The news came out today that Putin is withdrawing the main part of Russian forces from Syria. It will maintain the airbase and naval base, but most of the fighter aircraft used in airstrikes and the support forces for those fighters, are being withdrawn. Putin said that the mission is completed.
For those who still cling to the idea that Russia will have a major role in the Middle East during the end times, this would seem like a reversal of what is “supposed to happen.” But for the Signposts, and particularly the Second Signpost, everything continues on course.
Iran needs Assad to stay in power, so that its Shia militants and IRGC can more easily flow men and materiel between the Mediterranean coast and Iran. Before the Russians arrived, Assad was almost on his way out. The Russians attacked the rebel strongholds in the western part of Syria, where most of the Syrian people live and where the largest cities are, so that the Assad regime would hold the key part of Syria. The rebels in the west, such as the Al-Nusra front, are almost extinguished.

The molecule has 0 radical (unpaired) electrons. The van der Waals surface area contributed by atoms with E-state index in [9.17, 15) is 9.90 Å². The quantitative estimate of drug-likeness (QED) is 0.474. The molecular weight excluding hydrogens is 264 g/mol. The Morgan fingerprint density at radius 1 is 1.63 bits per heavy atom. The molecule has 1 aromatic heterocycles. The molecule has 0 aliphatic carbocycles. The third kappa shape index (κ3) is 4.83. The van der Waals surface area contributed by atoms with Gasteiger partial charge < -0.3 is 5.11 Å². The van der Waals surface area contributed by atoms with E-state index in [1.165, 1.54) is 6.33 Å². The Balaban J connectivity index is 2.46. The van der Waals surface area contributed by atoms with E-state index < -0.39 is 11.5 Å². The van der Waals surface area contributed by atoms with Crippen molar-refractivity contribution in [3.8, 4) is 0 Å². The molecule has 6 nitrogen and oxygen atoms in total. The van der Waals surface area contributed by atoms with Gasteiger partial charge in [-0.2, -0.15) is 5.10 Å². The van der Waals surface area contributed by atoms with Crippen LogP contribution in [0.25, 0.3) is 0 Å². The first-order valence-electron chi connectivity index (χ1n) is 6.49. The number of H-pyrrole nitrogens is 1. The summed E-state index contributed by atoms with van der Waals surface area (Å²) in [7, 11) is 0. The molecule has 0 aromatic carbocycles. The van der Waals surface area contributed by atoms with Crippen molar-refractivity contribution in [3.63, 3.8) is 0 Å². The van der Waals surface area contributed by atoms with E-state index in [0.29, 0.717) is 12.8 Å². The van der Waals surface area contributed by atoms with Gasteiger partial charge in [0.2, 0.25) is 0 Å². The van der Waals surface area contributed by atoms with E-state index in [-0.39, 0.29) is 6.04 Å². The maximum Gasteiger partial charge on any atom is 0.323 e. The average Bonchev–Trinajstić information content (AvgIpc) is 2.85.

Now what is left in Syria is mostly Assad’s Syria in the western part of the country, and the Islamic State (IS) in the eastern part of the country.
I thought that Russia might stick around for the Second Signpost itself to shield Iran, but apparently things do not need to happen that way. Assad himself with his consolidated grip on western Syria could be enough.
IS remains as the enemy to the west of Iran. Cleanly and conveniently, the Russians allowed Assad to consolidate western Syria while leaving IS mostly untouched. Iran still needs an enemy to the west for the Second Signpost invasion, and that enemy is still there.
This withdrawal by Russia from Syria does confirm a suspicion I have had. Russia’s strategy in the Middle East is not to support individual countries like Syria. No, its main strategy is to support Iran wherever it needs the help, for Iran is the main player in keeping all the Sunni nations – the centuries-old thorn in the side of Russia – busy.